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Re: Why does p6 always quote non-terminals?

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Jonathan Scott Duff
June 27, 2006 22:16
Re: Why does p6 always quote non-terminals?
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On Tue, Jun 27, 2006 at 09:04:27PM -0700, Dave Whipp wrote:
> I was reading the slides from PM's YAPC::NA, and a thought drifted into
> my mind (more of a gentle alarm, actually). One of the examples struck me:
>   rule parameter_list { <parameter> [ , <parameter>]* }
> Its seems common in the higher layers of a grammar that there are more
> non-terminal than terminals in each rule, so maybe the current "rule"
> isn't properly huffmanized (also, the comma seemed some-how out of place
> -- most symbols will need to be quoted if used in similar context). A
> more traditional YACC/YAPP coding of the
> rule would be:
>   rule parameter_list { parameter [ "," parameter ]* }
> Is there a strong reason (ambiguity) why every nonterminal needs to be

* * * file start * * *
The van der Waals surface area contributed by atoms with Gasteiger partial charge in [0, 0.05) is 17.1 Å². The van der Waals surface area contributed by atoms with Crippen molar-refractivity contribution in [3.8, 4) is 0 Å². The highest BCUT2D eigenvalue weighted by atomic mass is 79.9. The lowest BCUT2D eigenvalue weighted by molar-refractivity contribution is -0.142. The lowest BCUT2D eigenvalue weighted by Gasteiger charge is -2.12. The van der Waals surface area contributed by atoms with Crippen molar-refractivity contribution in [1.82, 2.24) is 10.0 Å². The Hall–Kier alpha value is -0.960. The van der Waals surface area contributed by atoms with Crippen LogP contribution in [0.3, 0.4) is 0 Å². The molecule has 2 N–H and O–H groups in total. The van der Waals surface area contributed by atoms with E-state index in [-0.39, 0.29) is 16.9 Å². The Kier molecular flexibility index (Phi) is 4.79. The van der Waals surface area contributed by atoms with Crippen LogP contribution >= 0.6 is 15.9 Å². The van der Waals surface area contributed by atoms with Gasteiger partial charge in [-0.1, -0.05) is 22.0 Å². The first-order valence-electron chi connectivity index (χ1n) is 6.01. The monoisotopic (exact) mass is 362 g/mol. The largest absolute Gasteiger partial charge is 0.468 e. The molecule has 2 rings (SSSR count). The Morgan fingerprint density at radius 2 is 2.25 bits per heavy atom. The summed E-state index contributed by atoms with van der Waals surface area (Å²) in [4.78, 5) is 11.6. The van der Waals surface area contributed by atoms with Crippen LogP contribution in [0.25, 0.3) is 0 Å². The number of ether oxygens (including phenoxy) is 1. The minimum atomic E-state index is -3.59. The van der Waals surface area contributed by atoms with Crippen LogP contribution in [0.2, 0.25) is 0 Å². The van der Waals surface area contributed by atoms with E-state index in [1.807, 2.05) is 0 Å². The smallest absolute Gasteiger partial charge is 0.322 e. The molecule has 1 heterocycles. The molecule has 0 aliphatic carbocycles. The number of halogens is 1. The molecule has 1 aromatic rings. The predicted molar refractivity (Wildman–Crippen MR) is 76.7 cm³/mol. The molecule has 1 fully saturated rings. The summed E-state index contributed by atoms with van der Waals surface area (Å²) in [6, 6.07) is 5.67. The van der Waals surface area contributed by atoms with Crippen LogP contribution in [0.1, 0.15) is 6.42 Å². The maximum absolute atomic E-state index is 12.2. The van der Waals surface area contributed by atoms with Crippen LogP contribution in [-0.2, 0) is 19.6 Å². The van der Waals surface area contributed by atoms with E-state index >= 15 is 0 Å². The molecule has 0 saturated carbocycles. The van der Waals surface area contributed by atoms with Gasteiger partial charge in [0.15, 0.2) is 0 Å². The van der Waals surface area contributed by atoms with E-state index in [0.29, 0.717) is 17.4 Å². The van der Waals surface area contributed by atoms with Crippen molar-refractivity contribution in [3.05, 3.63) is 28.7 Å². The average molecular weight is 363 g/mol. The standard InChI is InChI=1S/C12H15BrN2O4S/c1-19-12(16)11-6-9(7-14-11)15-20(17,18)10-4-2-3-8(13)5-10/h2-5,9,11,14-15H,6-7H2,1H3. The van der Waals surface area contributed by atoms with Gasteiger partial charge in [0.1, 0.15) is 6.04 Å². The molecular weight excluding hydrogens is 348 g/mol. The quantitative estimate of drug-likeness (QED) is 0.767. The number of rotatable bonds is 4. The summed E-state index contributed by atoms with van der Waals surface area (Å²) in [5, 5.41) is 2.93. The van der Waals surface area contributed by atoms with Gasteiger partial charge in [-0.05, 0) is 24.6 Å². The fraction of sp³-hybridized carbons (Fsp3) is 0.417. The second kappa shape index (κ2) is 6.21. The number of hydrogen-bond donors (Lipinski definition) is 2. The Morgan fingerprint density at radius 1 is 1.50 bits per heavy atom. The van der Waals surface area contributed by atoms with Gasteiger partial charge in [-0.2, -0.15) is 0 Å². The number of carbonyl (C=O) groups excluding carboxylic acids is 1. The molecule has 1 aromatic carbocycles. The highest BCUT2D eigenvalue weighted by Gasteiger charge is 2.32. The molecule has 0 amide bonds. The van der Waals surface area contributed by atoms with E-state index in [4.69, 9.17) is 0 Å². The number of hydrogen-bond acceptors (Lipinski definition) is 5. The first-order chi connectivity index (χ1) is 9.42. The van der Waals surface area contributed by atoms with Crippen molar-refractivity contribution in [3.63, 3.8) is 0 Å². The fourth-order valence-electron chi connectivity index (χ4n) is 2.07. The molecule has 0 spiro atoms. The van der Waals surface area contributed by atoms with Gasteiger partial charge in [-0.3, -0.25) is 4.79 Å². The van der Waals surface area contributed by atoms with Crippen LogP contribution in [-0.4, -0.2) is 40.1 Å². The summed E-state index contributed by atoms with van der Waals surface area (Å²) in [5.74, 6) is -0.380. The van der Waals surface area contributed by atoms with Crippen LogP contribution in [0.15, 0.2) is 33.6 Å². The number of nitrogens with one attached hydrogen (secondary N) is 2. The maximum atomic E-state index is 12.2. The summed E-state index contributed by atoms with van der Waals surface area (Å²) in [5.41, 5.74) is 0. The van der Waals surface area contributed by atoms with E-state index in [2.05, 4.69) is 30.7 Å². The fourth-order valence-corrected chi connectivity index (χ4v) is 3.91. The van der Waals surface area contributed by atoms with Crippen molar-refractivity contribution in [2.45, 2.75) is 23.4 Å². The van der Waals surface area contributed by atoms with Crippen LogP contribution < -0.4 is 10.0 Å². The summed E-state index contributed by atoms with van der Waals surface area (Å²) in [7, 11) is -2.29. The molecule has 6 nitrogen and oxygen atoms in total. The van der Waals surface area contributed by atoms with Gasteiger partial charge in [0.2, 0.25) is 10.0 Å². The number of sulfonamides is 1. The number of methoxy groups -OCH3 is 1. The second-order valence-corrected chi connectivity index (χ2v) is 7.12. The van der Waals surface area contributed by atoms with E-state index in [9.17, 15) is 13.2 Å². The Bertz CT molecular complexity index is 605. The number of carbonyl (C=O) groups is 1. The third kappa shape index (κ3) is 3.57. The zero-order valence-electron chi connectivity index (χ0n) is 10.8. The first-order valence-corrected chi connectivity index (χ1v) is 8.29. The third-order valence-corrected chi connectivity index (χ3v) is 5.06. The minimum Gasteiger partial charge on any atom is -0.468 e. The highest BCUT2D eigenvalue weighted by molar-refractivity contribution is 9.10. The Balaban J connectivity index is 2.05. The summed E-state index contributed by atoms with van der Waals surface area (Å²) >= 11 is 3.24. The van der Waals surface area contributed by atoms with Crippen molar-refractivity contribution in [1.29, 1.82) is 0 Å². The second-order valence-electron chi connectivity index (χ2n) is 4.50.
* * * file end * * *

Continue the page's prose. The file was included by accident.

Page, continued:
> quoted (or could we at least have a form ( C< rule:y {...} > ) where
> they are not)? I see this as increasingly important when rules are used
> to process non-textual streams. In these cases every token will need to
> be quoted using angle brackets, which at that point might become little
> more than line noise.

If we flipped the idea of "meta" such that only literals needed
quoting for rules, I'd expect that for consistency sake we'd need to
do the same for the other regexy things. For non-grammatical regexes,
that would start to grate real quick I think.  But maybe that's a good
dividing line--for m//, s///, and rx// you don't quote your literals,
and to match a rule, you use the regular assertion syntax. But
*within* a regex, token, or rule you need to quote your literals
because all non-quoted, wordish text is assumed to be an assertion.

Nah, that's as far as I'll entertain the thought because there is a
major show stopper--rules may be parameterized.  In the universe of
undelimited assertions, how are you to pass parameters to the assertion?
Use parens as in a subroutine call?  (rules are special subs after
all)  Sounds like it invites confusion.  Or would you mandate that to
get the effect of parameterized rules, you should really be using a
closure anyway?

So, I guess that answers your question ...

If not, I'm sure someone else will come along and give something more
definitive  :-)

Jonathan Scott Duff

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